The computations of probabilities
often depend upon the proper
enumeration of outcomes. As such it requires the theory of
permutations and combinations as the foundation. This section outlines
the development of the theory. Of course, given n distinct objects, the number of
permutations is given by n!.
The number of ways to select k
objects from among these n,
that is, the number of combinations of size k, is C(n,k)
Two important variations to these problems are to permit the
permutations to have a shorter length than n and to relax the requirement that
the objects appear to be distinct. Less obvious is the connection of
these counting problems to the number of divisors of a number.
Todhunter first cites the English mathematician John Wallis (1616-1703)
in 1693. This work is prefaced by a history of the subject. Of interest
here is the material quoted from William Buckley. Wallis
hac occasione, dum de Combinationibus agitur; hic subjungere Regulam
Buclaeus, Anglus, in
Arithmetica sua, versibus scripta, ante annos plus minus 190; quae ad
calcem Logicae Joahnnis Seatoni subjicitur,
in Editione Cantabrigiensi,
ante annos quasi 60. (sed medose:) Consonam Doctrinae de
Combinationibus supra traditae, quam ego publicis Praelectionibus
Annis 1671, 1672." (page 489)
work by Buckley is appended to the Dialectica
of John Seton published in 1584. The verses explaining arithmetic are
on pages 261-275.
Doctrine of Combinations and Permutations
published by Francis Maseres in 1795 may be found an English
translation of the part of the Algebra entitled "Of Combinations,
Alternations and Aliquot Parts" (pages 271-351). We quote the
corresponding paragraph to the passage given above:
shall subjoin to this Chapter (as properly appertaining to this place,)
an Explication of the Rule of
which I find in Buckley's
Arithmetick, at the end of Seaton's
Logick, (in the Cambridge edition;) which (because obscure,) Mr. George
Fairfax (a Teacher of the Mathematicks then in Oxford,) desired me to
explain; to whom (Sept. 12, 1674,) I gave the explication under
written; Consonant to the doctrine of this Treatise, (which had been
long before written, and was the subject of divers public Lectures in
Oxford, in the years 1671, 1672.)"
The chapters of Wallis are
- Of the variety of Elections, or Choice, in taking or leaving One
or more, out of a certain Number of things proposed.
- Of Alternations, or the different change of Order, in any Number
of things proposed.
- Of the Divisors and Aliquot parts, of a Number proposed.
- Monsieur Fermat's Problems concerning Divisors and Aliquot Parts.
The Tot Tibi Variations
Apparently, some gentlemen of the 17th century studied permutations as
a diversion. By Erycius Puteanus (in Flemish, Vander Putten and in
French, Henry Dupuy (1574-1646)) we have the book Eryci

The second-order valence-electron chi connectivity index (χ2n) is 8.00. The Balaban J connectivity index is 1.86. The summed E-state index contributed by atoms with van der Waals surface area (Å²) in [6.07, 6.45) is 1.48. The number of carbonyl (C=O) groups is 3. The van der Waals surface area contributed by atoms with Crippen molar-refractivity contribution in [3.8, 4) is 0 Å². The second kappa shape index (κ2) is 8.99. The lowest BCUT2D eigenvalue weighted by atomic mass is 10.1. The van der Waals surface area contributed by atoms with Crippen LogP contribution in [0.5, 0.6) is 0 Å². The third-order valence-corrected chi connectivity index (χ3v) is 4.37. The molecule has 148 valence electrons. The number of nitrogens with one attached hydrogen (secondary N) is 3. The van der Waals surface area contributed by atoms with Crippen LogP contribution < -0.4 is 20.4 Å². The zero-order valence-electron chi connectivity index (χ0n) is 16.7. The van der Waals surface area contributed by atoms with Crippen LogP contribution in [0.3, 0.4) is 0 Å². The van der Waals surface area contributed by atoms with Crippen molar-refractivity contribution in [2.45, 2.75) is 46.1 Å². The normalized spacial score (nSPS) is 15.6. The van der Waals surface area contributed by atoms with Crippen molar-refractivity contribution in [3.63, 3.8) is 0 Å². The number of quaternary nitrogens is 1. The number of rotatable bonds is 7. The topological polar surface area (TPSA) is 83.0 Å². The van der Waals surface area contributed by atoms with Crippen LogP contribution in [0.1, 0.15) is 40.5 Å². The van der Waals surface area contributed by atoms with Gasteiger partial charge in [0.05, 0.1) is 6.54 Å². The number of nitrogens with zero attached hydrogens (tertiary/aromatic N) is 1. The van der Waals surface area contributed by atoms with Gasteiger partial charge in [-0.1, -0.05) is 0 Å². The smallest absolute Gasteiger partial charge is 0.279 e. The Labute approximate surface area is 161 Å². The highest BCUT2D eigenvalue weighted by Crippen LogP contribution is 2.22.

Puteani Peietatis Thaumata in Bernardi Bauhusii è Societate
Jesu Proteum Parthenium
Bernardus Balhusius of Belgium (Bernard Balhuis, 1575-1619), to whom
this refers, was a Jesuit priest who is most well-known for his 5 books
of epigrams. The most famous of these is the one composed in
honor of the Virgin Mary.
tibi sunt dotes,
Virgo, quot sidera caelo.
many qualities are yours, Virgin, as stars in the sky.
lists a total of 1022 permutations of the words. This number was chosen
to correspond to the number of stars in Ptolemey's catalog. While still
preserving meter, Wallis increased the number of permutations to 3096
even higher to 3312.
Dux, Sol, Lex, Lux,
Fons, Spes, Pax, Mons, Petra, Christus
according to Balhuis admits 3,628,800 permutations while preserving
meter. Wallis corrected this to 3,265,920.
Advancement in the study of combinations occurred with the treatise on The
Arithmetic Triangle by Blaise
This work was made available in 1665, but had been printed in 1654.
Franz van Schooten
On pages 373-403 of the Exercitationes
introduces the section "Ratio inveniendi electiones omnes, quae fieri
possunt, data multitudine rerum." That is, the reckoning of discovering
all choices, which are able to happen, given from many things.
In 1666 was published the Dissertatio
This is the earliest work of him connected to mathematics, but it is of
little interest. More properly it should be classified among his
philosophical works. We do note that Leibniz does include in Problem I:
"Dato numero et exponente complexiones invenire" the arithmetic
triangle and uses it to compute the number of combinations of various
sizes. In Problem VI: "Dato numero rerum, variationes ordinis invenire"
he computes the number of permutations of 24 objects and also
examines the permutation of phrases. For example, he quotes the lines
from Thomas Lansius of Tübingen (Thomas Lanß 1577-1657):
Lex, Rex, Grex, Res, Spes, Jus, Thus,
Sol, Sol (bona), Lux, Laus
Mars, Mors, Sors, Lis, Vis, Styx, Pus,
Nox, Fex (mala), Crux, Fraus
which contain 11 monosyllables and thus admit 11! = 39,916,800
Jean Prestet (1648-1691) has given in 1689 Nouveaux
éléments de mathématiques
I and Volume
II. In Volume I, Book V treats
of Combinations and Permutations.
André Tacquet (1612-1660), a Flemish Jesuit, has given Arithmeticae
Theoria et Praxis, published at
Bruxellis in 1655. The edition linked is the corrected version dated
1683. Pages 49-51 treat briefly of permutations. In Book V, Chapter 8,
375 - 383 concern permutations and combinations.